CLINTON, Ind. (WTHI) - Keeping your kids safe going to and from school: it's a job that falls on the shoulders of our school bus drivers. But police say other drivers on the road make that job very difficult for them.
Most drivers stop for stopped school busses, but not all, and this creates a dangerous situation.
"People tend to forget about school zones and children out at the bus stops and that type of thing. They don't watch for busses like they should be,” said Clinton Police Chief, Perry Hollowell.
The causes? Hollowell says distracted driving and speed are the two biggest culprits.
"We see a lot of stop arm violations on the highways... people not wanting to stop or slow down for the school busses,” said Nick Meyerrose, who is the transportation director for South Vermillion Schools.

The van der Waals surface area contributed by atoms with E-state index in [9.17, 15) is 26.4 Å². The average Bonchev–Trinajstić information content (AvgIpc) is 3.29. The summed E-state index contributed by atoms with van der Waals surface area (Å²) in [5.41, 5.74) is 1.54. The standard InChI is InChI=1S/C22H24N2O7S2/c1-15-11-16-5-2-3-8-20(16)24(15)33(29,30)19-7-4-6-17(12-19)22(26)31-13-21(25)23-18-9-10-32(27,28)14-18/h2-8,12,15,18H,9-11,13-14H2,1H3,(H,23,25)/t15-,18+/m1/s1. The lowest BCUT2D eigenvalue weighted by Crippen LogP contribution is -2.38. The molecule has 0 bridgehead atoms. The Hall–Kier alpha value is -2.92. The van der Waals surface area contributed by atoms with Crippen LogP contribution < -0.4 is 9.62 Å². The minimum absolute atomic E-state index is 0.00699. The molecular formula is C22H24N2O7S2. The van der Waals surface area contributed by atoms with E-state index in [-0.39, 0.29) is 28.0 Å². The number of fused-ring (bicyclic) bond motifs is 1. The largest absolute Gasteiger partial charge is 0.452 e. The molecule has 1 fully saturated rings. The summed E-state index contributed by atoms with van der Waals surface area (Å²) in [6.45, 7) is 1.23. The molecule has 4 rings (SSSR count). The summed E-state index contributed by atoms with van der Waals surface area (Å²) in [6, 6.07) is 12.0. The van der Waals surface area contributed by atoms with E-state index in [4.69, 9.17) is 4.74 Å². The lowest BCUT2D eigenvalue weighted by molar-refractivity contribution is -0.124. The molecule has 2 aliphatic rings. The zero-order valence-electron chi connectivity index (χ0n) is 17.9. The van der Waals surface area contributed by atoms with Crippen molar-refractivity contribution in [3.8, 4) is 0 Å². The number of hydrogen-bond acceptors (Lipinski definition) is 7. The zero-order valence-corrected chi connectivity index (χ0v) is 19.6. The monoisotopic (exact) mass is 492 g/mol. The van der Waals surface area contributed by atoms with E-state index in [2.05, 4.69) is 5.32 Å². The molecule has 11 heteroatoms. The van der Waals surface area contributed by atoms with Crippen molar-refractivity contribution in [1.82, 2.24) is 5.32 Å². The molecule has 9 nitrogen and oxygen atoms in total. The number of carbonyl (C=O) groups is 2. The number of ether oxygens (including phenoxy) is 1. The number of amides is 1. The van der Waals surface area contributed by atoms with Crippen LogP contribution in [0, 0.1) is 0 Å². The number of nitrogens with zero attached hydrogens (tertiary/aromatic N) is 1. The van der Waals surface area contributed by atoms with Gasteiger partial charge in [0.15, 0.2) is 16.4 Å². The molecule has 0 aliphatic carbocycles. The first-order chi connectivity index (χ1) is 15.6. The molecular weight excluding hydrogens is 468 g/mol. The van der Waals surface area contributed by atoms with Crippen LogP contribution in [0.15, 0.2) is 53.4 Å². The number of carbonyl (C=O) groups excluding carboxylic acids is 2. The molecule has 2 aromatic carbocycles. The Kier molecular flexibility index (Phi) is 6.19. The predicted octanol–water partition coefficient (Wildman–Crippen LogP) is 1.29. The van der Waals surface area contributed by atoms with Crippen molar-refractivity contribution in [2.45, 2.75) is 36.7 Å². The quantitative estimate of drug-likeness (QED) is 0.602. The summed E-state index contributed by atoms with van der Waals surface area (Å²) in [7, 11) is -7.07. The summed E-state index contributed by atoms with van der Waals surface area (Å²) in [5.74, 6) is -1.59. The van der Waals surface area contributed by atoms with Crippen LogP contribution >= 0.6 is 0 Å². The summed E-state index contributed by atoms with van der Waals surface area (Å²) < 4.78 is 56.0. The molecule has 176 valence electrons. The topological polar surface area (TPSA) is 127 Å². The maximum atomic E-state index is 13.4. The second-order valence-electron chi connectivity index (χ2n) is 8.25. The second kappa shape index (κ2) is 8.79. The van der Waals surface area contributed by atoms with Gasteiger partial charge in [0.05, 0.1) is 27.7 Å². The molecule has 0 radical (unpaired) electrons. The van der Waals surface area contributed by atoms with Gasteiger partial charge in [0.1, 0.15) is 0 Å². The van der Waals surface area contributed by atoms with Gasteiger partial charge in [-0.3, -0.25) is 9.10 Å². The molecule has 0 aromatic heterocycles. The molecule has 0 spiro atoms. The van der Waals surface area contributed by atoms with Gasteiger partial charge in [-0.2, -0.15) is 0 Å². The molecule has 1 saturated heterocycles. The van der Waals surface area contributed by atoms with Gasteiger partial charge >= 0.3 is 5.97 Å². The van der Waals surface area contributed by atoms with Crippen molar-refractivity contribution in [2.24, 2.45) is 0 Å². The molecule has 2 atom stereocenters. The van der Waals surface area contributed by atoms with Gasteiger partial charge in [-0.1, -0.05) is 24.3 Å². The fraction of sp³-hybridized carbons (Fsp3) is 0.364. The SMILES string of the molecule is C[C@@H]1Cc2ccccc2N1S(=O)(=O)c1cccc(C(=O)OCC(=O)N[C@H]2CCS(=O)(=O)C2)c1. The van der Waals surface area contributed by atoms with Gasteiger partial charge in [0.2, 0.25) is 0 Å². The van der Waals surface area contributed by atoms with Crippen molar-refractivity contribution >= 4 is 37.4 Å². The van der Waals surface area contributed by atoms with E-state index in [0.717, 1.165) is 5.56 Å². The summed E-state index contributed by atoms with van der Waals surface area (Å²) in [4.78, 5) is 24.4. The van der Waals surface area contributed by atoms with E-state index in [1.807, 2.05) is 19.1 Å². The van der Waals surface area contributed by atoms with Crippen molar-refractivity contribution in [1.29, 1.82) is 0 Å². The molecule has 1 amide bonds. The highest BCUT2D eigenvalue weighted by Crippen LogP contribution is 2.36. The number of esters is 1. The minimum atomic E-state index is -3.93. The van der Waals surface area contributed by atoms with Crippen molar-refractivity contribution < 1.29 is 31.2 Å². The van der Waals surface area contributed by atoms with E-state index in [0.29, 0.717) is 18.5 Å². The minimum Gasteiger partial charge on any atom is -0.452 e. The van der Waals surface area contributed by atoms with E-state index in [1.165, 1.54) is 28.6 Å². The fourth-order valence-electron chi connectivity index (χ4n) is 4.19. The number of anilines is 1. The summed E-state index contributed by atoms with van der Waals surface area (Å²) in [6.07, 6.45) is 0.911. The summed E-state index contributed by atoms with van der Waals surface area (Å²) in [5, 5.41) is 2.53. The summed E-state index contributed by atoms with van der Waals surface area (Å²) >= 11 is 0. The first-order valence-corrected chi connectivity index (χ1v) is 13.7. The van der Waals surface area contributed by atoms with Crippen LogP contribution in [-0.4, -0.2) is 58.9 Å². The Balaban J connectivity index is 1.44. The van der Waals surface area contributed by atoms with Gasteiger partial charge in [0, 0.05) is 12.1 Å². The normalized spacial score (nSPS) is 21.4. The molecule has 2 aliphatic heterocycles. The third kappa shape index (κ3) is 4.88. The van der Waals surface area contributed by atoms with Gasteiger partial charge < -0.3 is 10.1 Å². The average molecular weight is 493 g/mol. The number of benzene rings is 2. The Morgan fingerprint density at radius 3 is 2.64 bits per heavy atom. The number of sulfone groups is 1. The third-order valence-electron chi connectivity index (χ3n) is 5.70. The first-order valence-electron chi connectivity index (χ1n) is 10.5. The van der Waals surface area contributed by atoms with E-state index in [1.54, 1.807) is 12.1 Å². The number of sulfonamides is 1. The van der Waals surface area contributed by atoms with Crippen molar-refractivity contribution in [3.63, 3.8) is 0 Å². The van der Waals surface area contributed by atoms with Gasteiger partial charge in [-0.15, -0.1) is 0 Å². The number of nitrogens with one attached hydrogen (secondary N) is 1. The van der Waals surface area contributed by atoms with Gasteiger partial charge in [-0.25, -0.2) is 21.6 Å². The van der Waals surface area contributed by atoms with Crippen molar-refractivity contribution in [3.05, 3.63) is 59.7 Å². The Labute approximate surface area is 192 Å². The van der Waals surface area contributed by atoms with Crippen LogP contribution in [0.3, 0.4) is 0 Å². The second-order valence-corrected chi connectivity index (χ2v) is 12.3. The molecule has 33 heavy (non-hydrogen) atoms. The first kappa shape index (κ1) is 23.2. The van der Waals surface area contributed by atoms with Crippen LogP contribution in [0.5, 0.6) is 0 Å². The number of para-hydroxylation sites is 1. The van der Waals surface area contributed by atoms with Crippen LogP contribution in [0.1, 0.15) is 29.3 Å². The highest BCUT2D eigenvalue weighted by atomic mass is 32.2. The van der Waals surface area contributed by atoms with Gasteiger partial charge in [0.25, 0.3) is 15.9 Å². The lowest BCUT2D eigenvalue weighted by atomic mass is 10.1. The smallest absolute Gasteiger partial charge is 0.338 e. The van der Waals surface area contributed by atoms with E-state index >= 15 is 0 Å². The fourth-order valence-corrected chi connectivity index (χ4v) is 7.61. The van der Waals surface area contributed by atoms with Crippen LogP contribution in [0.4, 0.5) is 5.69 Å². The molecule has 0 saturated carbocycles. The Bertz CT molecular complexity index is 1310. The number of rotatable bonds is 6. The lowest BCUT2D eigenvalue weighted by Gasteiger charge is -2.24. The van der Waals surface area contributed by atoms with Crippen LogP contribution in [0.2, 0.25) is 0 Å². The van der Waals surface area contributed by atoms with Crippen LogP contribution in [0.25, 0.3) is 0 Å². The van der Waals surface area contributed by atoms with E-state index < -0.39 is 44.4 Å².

His drivers see about 70 stop arm violations each year.
Every year, the State Department of Education conducts an experiment of sorts. The state asks school districts to track how many stop arm violations they see in one day.
They conducted this experiment April 30 and saw nearly 2700 stop arm violations in that one day. That's more than 485,000 violations in one year.
That is why drivers follow strict drop off and pick up procedures.
"Bus drivers will not let students off the bus or let them cross of a morning until all the traffic is stopped in both directions,” Meyerrose said.
So far, Hollowell reports no major violations in Clinton. Still, he offers this advice to drivers: slow down, especially in school zones and bus stops.
"Just be careful. It's easier to slow down that it is to try and repair a mistake that was made,” said Hollowell.
At South Vermillion, drivers must complete a six week in-house course with the training instructor and they must pass a state exam. Of course, drivers must obtain their CDL license.
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